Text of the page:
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SIR JOHN FROISSART Chronicles of England, France, Spain and the adjoining countries from the latter part of the reign of Edward II to the coronation of Henry IV. Vol.1

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SIR JOHN FROISSART
Chronicles of England, France, Spain and the adjoining countries from the latter part of the reign of Edward II to the coronation of Henry IV. Vol.1
page 354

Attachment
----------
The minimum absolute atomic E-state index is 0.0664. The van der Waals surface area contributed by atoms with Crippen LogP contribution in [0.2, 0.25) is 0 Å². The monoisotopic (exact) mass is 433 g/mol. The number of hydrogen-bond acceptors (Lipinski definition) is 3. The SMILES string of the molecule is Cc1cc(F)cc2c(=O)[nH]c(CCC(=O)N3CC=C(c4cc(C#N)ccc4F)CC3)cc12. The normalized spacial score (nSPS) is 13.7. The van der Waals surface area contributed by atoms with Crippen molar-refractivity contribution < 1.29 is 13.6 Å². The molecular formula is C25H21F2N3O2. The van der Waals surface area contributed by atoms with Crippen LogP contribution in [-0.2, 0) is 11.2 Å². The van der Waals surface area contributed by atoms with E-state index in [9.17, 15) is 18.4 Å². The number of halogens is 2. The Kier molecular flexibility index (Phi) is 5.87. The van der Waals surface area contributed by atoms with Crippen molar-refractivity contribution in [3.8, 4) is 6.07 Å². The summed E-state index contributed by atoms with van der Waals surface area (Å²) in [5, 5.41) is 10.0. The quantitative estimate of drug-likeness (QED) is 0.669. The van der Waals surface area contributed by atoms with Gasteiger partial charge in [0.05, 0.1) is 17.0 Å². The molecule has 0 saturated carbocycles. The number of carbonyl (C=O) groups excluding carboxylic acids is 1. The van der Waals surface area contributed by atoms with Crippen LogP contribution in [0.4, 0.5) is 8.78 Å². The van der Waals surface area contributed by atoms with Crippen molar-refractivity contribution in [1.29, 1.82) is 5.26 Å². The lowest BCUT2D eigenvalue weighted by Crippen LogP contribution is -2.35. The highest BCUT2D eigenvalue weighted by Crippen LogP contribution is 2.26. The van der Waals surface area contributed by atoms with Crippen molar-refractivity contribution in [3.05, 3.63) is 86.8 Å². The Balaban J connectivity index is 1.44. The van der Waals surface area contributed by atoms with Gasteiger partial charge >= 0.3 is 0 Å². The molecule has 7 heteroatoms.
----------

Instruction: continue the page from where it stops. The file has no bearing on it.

Robert Glewfes, and Jacquelot de Thiaulx, fliould a d as light horfe, and ikirmifli up to the tents of the French ; that the reft of the knights and fquires, who might amount to three hundred, îhould remain at the bridge, to keep and defend thatpafs, in cafe of any attack. This advanced body then fet out : they were forty perfons altogether, well mounted upon handfome and ftrong chargers : they road on till they came to the French camp, when they immediately daihed in, and began to cut down tents and pavilions, and do every poffible damage, by fkirmiihing with all that oppofed them. That night, two great barons, the lord of Montmorency and the lord of Saulieu, had the watch, and were with their guard, when the Germans fell upon them. As foon as they heard-the noife, they and their banners moved towards it. When the lord of Rauderondenc faw them approach, he turned his horfe about, and ordered his pennon and his party to pufh for the bridge, thé French following him clofely. In this chace, the French captured fir Oulphart de Guiftelles, for he could not follow their track, his fight being in-* different. He was furrounded by the enemy, and made prifoner, as were two fquires, of the names of Mondrop and Jacquelot de Thiaulx. The French gallopped after them, but the Germans efcaped ; and, being fcarcely more than half an acre feparated from' them, they could plainly hear them crying. out, ς Hà, gentlemen, you ihall not return aseafily as you came/ Then one of his party rode up to the lord of Rauderondenc, and VOL. I. R faid,


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